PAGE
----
JCJC - Jeunes chercheuses et jeunes chercheurs

Régulation fine des H+-ATPases de la membrane plasmique des cellules de garde : Rôle dans le contrôle des échanges gazeux – Energizer

Submission summary

Drought is one of the greatest limitations to crop expansion outside the present-day agricultural areas. It will become increasingly important in regions of the globe where, in the past, the problem was negligible, due to the recognized changes in global climate. Today there is a concern with improving cultural practices and crop genotypes for drought-prone areas; therefore, understanding the mechanisms behind drought resistance and the efficient use of water by the plants is fundamental for the achievement of those goals. In plants, the majority of all water loss occurs through pores on the leaf surface, which are called stomata. The size of the stomatal pores in a leaf is variable and controls the rate of diffusion of water vapour out of the plant. In addition to controlling water loss, stomata allow CO2 to diffuse into the leaf for photosynthesis. Thereby, stomata permanently control the trade-off between carbon uptake and water loss. Regulation of stomatal movements by guard cells in response to environmental stimuli and stress conditions is a primary factor in determining water use efficiency and productivity of crop plants. Guard cells also provide an ideal system to elucidate early events in higher plant signal transduction. Up today, several key guard cell ion channels have been proposed to function as important signal transducers and mediators of stomatal movements. During stomatal opening under favourable conditions, activation of a plasma-membrane-localized proton pump, H+-ATPase, establishes a negative membrane voltage that drives the uptake of K+. For stomatal closure, anion channels that depolarize the membrane are activated, setting conditions for long-term K+ and anion efflux. The question of whether deactivation of the proton pump is needed for stomatal closure, or whether the activation of anion channels is sufficient to sustain the membrane depolarization necessary to drive K+ efflux, remains largely unsolved. Recently, we have demonstrated that the down-regulation of guard-cell H+-ATPase activity is therefore an essential factor of ABA-induced stomatal closure. As several different H+-ATPases with a broad functional overlap are assumed to be expressed in guard cells, the objective of the present project is to enlighten the functions of these proteins in the guard cell signalling networks controlling stomatal movements. This submitted project will be performed using a multidisciplinary approach involving physiology, electrophysiology, molecular biology, biochemistry and molecular genetics in order to gain insight into the roles and the mechanisms of regulation of the plasma membrane H+-ATPases in guard cell at biochemical and physiological levels. The long term goal of this research is to characterize the chain of events of the signaling cascade which integrates physiological stimuli, such as abscisic acid, intracellular coupling proteins, second messengers, and ion channels to produce stomatal closing and to improve models of early signal transduction elements and signalling cascade in plants. More generally, this study could provide valuable information to understand the mechanisms that fine-tune membrane transporters and therefore the basis of ion homeostasis in plants.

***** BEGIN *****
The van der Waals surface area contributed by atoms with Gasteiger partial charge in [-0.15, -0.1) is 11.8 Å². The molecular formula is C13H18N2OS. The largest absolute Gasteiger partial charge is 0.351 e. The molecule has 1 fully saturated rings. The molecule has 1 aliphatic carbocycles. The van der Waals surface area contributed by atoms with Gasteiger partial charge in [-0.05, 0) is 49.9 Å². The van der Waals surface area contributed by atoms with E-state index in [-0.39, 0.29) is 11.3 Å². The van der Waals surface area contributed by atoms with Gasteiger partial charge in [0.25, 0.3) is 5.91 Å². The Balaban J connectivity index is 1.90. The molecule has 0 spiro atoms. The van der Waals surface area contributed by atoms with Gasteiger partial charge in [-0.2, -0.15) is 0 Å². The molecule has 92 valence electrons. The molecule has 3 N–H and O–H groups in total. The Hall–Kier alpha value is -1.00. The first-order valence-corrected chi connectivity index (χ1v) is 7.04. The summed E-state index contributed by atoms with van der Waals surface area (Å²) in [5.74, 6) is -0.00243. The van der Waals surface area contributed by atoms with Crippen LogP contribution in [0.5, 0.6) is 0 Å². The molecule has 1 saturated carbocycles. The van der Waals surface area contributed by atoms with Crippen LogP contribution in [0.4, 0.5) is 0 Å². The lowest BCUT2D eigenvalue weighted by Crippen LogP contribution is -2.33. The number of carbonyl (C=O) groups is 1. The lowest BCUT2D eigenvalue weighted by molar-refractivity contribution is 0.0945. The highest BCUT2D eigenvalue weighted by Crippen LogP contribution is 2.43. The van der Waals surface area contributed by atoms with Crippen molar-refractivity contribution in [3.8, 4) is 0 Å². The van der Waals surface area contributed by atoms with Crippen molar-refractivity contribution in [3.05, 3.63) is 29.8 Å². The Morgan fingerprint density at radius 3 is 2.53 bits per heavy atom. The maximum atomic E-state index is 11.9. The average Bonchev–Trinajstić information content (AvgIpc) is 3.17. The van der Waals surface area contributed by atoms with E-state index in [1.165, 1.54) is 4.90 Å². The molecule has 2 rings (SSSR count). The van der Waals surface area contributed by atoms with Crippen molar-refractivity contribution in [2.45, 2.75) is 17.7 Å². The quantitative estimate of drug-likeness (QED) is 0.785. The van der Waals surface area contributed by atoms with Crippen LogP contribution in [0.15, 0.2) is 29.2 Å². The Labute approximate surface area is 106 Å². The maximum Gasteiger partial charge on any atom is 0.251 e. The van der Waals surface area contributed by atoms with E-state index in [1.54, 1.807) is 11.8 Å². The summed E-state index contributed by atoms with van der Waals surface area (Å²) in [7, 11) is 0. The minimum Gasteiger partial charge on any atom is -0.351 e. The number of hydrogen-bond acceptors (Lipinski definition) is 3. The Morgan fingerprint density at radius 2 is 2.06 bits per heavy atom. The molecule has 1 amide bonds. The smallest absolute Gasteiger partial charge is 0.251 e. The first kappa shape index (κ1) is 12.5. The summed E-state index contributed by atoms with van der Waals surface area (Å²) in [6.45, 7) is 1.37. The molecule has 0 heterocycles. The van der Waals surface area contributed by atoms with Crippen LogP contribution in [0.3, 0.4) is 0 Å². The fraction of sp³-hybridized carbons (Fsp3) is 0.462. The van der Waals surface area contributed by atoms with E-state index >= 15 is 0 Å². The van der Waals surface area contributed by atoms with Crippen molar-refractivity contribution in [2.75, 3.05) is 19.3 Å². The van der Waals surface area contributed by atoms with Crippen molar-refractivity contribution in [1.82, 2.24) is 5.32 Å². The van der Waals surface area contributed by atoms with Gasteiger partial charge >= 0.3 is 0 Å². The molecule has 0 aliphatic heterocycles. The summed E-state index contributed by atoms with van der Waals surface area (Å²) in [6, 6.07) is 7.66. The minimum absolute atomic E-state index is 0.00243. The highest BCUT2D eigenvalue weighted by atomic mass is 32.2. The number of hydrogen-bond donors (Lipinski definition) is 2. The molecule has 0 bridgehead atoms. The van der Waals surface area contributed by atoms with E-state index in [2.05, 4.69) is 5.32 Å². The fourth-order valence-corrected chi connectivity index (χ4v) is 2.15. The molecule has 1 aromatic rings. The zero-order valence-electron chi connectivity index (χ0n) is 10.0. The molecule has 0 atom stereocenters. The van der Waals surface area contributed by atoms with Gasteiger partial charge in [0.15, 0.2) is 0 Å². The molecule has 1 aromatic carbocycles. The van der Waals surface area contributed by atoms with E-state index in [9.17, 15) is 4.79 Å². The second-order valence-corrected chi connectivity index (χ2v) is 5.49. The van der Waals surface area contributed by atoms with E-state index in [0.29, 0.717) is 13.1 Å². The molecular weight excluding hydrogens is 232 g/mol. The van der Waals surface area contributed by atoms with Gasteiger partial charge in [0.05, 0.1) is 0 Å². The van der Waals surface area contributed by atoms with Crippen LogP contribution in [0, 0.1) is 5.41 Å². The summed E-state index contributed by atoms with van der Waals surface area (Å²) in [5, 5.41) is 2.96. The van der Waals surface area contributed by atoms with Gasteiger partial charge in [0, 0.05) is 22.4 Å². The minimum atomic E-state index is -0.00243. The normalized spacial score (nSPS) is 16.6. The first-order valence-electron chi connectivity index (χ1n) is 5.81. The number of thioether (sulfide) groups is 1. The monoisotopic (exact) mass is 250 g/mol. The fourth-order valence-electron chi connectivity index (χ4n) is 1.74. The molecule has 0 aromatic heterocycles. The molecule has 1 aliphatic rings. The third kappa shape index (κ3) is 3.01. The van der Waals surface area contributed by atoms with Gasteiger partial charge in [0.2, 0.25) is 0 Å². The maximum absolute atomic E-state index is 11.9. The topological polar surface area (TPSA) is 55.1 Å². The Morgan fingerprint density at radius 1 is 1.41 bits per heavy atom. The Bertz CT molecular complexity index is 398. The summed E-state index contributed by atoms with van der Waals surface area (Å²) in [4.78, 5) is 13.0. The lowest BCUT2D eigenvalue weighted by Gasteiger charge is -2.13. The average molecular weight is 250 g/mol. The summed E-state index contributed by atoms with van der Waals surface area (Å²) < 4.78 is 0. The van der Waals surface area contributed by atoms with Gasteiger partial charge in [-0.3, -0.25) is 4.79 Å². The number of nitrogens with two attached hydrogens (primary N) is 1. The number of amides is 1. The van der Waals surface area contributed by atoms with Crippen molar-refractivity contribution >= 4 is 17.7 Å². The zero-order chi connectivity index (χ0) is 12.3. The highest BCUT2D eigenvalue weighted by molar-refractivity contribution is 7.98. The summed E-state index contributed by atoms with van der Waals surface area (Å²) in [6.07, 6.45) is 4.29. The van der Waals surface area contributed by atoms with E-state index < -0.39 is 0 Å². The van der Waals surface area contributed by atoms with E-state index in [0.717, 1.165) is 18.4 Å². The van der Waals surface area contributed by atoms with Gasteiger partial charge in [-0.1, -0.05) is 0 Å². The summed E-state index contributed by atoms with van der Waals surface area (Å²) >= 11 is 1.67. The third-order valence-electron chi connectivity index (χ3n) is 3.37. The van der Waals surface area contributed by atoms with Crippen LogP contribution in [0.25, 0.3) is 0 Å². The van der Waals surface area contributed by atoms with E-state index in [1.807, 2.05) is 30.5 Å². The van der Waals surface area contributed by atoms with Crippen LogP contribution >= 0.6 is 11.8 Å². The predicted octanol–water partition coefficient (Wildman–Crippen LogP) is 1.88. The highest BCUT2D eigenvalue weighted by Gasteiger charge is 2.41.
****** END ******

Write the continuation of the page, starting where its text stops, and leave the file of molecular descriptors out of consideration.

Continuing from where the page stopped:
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The author of this summary is the project coordinator, who is responsible for the content of this summary. The ANR declines any responsibility as for its contents.

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